There are many reasons why a tenant may wish to terminate its commercial lease early. For example, the tenant may have outgrown its existing premises and be looking to relocate, or, the premises may have become too expensive or too big, making it more appropriate to move to a more suitable, cost effective location.
In such situations, a tenant might look to assign its lease. However, most commercial leases prevent tenants from ‘dealing’ with their lease without first obtaining the landlord’s consent. ‘Dealing’ covers assigning, subletting, charging or otherwise parting with possession with or sharing the property.
Section 19 of the Landlord and Tenant Act 1927 (“LTA 1927”) applies to such clauses and qualifies this covenant so that the landlord’s consent cannot be unreasonably withheld. This section is intended to stop landlords from obstructing tenants from selling or subletting their property without reasonable cause.
Following on from this, the Landlord and Tenant Act 1988 imposes other obligations on the landlord, such as, to give consent in a reasonable time, give reasons for any refusal and pass on the application for consent to any third parties (superior landlords and so on) within a reasonable timeframe.
What is a “reasonable timeframe?”
What this actually means depends on the circumstances but it will generally be measured in days or weeks rather than months. The period may be affected by the actions of the tenant following its application, such as how long it takes to respond to requests for information and whether any attempt is made to communicate particular urgency. If the landlord fails to respond within a reasonable time, the tenant may have an argument to proceed with the assignment without consent.
When is it reasonable to withhold consent?
As with the “reasonable period” issue, the question of when it will be reasonable to withhold consent depends on the facts of the case. However, there are a number of guiding principles:
- A landlord can take into account its property interest as a whole, so if the landlord’s building comprises numerous units, it can take into consideration how the new tenant’s business may impact the other occupiers.
- Consistent disrepair and failure to remedy breaches of the lease may be grounds for refusal.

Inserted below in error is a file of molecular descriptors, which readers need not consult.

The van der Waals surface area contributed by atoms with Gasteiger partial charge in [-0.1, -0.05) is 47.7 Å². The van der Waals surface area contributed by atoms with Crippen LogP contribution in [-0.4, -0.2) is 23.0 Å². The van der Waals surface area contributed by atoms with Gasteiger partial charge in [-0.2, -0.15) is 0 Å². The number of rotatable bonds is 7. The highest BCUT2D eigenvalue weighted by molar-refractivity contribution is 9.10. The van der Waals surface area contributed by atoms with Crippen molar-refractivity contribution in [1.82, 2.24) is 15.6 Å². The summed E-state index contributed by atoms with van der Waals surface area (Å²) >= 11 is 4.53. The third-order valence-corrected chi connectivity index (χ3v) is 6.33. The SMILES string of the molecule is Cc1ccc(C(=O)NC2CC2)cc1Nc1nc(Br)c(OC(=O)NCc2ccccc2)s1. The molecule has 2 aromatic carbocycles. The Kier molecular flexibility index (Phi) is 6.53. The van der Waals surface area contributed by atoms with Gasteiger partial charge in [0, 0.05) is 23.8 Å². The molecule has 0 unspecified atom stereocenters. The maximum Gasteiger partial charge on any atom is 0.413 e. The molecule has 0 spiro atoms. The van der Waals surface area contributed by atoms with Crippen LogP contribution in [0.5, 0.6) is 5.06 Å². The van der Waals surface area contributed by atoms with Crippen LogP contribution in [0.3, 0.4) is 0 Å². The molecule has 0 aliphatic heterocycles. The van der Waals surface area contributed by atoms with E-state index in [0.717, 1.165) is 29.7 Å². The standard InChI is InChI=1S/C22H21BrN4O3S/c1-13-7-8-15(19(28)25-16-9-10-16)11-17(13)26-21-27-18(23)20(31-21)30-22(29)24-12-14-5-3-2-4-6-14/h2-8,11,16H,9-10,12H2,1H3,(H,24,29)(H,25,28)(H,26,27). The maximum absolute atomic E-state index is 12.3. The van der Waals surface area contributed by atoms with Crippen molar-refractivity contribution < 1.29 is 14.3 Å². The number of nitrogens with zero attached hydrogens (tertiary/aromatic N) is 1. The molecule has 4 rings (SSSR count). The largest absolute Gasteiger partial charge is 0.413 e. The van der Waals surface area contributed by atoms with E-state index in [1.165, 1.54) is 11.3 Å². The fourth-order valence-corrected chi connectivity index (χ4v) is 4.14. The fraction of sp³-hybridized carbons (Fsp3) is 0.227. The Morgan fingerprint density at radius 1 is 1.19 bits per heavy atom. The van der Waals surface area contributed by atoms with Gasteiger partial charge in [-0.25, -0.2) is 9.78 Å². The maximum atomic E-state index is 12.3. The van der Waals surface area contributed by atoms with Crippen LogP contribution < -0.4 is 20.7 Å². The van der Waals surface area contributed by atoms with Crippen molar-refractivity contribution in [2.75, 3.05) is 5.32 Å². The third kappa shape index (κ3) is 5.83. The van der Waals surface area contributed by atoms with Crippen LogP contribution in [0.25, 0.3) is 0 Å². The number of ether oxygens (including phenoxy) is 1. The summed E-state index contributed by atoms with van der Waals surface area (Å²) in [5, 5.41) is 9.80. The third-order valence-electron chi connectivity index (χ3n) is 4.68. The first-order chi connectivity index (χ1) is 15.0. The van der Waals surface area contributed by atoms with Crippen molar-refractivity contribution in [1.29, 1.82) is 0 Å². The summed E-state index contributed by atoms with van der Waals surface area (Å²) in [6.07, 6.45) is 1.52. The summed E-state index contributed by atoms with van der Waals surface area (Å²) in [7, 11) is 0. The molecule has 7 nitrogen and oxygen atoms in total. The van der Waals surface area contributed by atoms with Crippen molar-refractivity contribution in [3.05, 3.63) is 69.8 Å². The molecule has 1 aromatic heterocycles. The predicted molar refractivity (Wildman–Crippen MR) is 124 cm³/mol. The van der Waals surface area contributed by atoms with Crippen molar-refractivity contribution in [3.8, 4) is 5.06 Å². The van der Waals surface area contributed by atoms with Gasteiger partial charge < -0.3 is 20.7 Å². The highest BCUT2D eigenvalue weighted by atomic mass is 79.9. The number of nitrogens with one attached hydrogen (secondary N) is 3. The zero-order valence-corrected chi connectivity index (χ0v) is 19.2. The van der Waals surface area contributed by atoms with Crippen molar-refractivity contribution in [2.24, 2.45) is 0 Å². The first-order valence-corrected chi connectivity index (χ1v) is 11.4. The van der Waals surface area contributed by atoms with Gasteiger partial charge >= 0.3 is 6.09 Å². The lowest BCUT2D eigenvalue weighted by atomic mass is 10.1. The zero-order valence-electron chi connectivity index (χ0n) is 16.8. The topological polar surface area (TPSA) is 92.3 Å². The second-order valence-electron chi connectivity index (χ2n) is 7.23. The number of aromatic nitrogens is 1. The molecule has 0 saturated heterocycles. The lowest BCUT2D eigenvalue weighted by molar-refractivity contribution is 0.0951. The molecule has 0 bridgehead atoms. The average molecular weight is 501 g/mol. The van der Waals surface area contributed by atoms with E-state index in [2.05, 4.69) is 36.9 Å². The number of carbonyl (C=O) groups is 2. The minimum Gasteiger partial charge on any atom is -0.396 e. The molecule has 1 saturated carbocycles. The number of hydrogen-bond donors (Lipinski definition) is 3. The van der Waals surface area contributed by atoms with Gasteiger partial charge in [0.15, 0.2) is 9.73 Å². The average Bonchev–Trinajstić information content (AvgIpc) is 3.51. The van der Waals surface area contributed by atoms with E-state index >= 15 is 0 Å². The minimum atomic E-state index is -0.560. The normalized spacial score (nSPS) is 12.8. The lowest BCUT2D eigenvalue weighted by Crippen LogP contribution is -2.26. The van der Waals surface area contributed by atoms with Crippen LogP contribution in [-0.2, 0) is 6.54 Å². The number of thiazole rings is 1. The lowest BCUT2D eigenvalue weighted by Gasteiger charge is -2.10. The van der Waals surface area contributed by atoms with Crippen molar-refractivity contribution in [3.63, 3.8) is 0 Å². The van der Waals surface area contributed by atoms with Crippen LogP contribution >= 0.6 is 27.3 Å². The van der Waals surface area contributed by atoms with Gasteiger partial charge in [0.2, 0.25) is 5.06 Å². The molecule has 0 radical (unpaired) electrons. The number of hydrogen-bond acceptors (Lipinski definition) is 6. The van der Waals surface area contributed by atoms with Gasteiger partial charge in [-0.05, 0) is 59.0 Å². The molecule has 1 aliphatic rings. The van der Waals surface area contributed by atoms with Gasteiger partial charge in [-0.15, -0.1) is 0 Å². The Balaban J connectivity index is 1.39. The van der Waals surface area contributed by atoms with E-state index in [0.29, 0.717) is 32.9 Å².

- If the proposed assignee is of less financial standing than the existing tenant, and there is a genuine concern that it would be unable to pay the rent under the lease, the landlord may be able to refuse consent for that reason.
- If the proposed assignee or guarantor becomes insolvent, the landlord is likely to be able to refuse or withdraw consent to assign.• Where If the proposed assignee is a business competitor of the landlord, the landlord may be able to refuse consent.
- Where a landlord’s reason for refusing consent is to obtain some collateral advantage (for example, by changing the lease terms so as to secure an increase in rent or a change in the user covenant) a refusal will usually be unreasonable.
It is also important for tenants to bear in mind, that, even if consent is given, the landlord is likely to ask it to enter into an “Authorised Guarantee Agreement” (or AGA). In legal terms, this means the outgoing tenant will be required to guarantee the performance of the lease covenants by the assignee, including payment of the rent. In this way, the outgoing tenant will not escape liability under the lease, even after assignment.
If a landlord delays or refuses consent to assign, a tenant has two options; 1) proceed without consent or; 2) make an application to the court for a declaration that it is entitled to proceed. If a landlord has acted unreasonably or not replied in a reasonable time frame, it is able to proceed with the assignment anyway. However, there is a risk that the tenant may have misjudged the landlord’s refusal which would mean the landlord could then potentially seek damages, an injunction or even forfeiture of the lease. A safer (but more time consuming and potentially expensive) alternative is for the tenant to apply to the court for a declaration on the issue. However, the burden would be on the tenant to prove that the landlord did act unreasonably or delayed unnecessarily.
Although the courts have stated that ‘reasonableness’ should not be too closely defined and should depend on the circumstances of each matter, landlords still need to tread carefully before refusing to give consent to an assignment. Equally, even when tenants feel the landlord has unlawfully refused consent or has not replied in a reasonable timeframe, they should consider the circumstances carefully and seek specialist advice before proceeding with the assignment anyway. Tenants should also bear in mind that they will be responsible for the landlord’s costs, including legal fees and managing agent fees, whether consent is given or not. This can make the whole process expensive and tenants should consider all their options before making an application for consent to assign.
Tenants looking to assign their lease should take the advice of a specialist commercial property solicitor to find out the best way to proceed. To discuss this further or any other commercial property requirements, please contact the Commercial Property Team on 020 8943 1441 or contact one of our specialist commercial solicitors.
Other articles from February's newsletter
Although correct at the time of publication, the contents of this newsletter/blog are intended for general information purposes only and shall not be deemed to be, or constitute, legal advice. We cannot accept responsibility for any loss as a result of acts or omissions taken in respect of this article. Please contact us for the latest legal position.